Most women can safely perform a low-impact activity within a few days after a routine vaginal delivery. It can typically take up to 6 weeks, however, to begin exercise after a cesarean delivery. 

It is best to ask your health care provider how soon you can begin your exercise routine after delivering your baby and what exercises are safe for you.

Show Sources


The March of Dimes.

Boston Women’s Health Book Collective. Our Bodies, Ourselves: Pregnancy and Birth, Simon and Schuster, 2008.

Brookside Associates Medical Education Division: “Activity Modifications During Pregnancy. In: Obstetric and Newborn Care - I.”

CDC: "Physical Activity: Healthy Pregnant or Postpartum Women."

Heather J. Alker, MD, board-certified obstetrician and gynecologist, childbirth educator, Amherst, MA.

National Institute of Diabetes and Digestive and Kidney Diseases, Weight-Control Information Network: "Fit for Two."

Office on Women’s Health: "Staying Healthy and Safe."

Riley, L. Pregnancy: The Ultimate Week-By-Week Pregnancy Guide, Meredith Books, 2006.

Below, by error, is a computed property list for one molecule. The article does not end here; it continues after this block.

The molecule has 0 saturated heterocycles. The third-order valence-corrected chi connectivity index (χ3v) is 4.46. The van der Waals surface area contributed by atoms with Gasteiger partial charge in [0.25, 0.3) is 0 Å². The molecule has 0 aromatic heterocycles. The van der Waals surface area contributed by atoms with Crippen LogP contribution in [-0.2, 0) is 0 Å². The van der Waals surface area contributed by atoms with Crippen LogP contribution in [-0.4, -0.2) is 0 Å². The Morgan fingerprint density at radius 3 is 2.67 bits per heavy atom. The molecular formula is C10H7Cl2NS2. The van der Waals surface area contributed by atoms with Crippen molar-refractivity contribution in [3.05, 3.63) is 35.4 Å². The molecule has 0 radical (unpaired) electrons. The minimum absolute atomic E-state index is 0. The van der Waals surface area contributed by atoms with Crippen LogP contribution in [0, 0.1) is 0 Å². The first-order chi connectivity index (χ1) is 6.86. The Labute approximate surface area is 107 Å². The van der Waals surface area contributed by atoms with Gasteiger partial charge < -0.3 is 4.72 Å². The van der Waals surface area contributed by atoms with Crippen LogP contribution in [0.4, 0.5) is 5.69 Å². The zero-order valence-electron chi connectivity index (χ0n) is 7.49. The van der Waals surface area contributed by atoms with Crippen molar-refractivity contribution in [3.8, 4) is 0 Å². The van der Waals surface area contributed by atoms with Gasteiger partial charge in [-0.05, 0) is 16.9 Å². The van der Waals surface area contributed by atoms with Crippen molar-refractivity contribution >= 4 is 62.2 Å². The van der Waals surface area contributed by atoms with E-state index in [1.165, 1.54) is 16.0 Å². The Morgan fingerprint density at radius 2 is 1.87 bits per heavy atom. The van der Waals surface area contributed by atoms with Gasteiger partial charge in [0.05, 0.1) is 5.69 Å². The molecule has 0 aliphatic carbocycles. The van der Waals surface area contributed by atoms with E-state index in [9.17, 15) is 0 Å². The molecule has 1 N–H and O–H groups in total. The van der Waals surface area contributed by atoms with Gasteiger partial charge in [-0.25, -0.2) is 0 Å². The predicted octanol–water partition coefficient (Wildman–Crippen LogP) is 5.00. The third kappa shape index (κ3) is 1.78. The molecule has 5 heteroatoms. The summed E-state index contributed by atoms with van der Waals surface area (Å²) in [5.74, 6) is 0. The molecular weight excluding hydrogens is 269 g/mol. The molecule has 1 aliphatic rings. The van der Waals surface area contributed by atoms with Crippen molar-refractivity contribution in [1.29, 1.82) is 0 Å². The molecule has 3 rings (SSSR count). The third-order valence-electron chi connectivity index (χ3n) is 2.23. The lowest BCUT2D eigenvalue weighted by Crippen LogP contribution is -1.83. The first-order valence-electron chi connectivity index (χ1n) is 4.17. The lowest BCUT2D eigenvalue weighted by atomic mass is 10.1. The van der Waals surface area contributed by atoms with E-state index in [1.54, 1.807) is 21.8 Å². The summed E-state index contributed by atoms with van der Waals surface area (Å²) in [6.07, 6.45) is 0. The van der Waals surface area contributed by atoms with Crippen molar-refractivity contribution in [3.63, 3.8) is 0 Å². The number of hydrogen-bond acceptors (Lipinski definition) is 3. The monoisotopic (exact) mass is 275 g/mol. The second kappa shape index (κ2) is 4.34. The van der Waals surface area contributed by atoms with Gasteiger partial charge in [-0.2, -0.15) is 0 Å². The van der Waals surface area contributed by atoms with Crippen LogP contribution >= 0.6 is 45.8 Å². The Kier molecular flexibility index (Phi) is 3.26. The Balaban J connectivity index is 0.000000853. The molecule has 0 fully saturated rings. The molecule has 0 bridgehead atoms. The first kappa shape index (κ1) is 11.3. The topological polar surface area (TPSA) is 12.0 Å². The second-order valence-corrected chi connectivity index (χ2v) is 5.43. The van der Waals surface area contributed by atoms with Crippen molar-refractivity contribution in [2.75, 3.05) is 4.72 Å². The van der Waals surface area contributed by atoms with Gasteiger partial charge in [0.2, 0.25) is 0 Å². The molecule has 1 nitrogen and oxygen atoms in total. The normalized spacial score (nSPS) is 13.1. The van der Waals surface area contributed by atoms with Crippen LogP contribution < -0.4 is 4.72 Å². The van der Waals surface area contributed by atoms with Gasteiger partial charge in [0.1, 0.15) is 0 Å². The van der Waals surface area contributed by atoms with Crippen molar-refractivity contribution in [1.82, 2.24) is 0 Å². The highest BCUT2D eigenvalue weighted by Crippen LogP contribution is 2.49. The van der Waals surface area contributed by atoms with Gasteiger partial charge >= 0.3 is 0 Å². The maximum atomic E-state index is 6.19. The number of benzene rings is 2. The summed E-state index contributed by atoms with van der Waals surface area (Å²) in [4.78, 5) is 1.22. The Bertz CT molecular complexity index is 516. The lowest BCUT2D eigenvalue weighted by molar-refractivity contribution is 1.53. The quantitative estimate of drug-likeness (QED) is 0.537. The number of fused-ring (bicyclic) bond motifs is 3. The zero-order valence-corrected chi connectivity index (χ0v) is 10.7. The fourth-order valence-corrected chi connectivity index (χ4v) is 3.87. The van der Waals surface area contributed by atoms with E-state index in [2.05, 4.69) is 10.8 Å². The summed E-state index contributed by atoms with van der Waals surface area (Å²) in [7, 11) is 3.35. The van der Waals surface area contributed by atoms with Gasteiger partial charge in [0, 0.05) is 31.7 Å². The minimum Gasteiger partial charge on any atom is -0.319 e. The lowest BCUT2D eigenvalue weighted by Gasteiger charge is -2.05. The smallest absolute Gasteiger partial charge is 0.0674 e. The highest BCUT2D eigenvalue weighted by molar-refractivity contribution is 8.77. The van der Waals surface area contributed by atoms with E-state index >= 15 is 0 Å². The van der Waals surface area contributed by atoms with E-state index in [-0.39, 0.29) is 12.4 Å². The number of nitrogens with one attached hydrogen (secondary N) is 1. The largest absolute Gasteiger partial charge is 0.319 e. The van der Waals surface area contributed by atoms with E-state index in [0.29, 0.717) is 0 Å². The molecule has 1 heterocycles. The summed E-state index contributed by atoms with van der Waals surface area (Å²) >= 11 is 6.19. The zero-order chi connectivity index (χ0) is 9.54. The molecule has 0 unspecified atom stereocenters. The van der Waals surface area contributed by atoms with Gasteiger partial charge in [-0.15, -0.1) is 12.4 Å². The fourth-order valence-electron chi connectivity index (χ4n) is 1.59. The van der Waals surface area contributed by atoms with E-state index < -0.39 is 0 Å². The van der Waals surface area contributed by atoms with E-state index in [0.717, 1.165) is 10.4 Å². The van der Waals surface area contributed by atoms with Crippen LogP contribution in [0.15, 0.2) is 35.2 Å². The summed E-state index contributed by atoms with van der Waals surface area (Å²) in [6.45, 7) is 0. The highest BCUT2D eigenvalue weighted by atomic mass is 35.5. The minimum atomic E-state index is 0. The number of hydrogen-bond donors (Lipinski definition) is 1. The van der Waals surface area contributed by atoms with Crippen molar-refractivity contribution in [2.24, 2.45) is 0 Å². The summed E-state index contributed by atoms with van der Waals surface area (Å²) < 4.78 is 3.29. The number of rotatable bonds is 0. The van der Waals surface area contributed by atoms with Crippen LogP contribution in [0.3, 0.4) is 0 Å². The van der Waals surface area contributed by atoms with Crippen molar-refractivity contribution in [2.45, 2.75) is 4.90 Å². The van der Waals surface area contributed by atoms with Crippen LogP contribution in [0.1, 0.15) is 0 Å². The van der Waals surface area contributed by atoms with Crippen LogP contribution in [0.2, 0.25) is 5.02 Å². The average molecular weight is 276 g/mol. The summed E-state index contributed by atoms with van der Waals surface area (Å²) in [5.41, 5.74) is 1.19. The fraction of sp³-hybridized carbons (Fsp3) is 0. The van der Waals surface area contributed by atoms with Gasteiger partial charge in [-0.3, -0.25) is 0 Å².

U.S. Department of Health & Human Services: "Physical Activity Guidelines for Americans: Exercise During Pregnancy: You’ll Both Benefit."

Walker, A. The Harvard Medical School Guide to Healthy Eating During Pregnancy, McGraw-Hill, 2005. “Exercise During Pregnancy: What You Can Do for a Healthy Pregnancy.”

KidsHealth from Nemours: “Exercising During Pregnancy.”

March of Dimes: “Shortness of breath -- Pregnancy,” “Signs and symptoms of preterm labor and what to do -- Pregnancy,” “Headaches -- Pregnancy,” “What is deep vein thrombophlebitis (DVT)? -- Pregnancy,”

American College of Obstetricians and Gynecologists: Your Pregnancy and Childbirth: Month to Month, Women’s Health Care Physicians, 2010,” “FAQ: Exercise During Pregnancy.”

U.S. Department of Health and Human Services Office on Women’s Health: “Pregnancy -- Staying healthy and safe.”

View privacy policy, copyright and trust info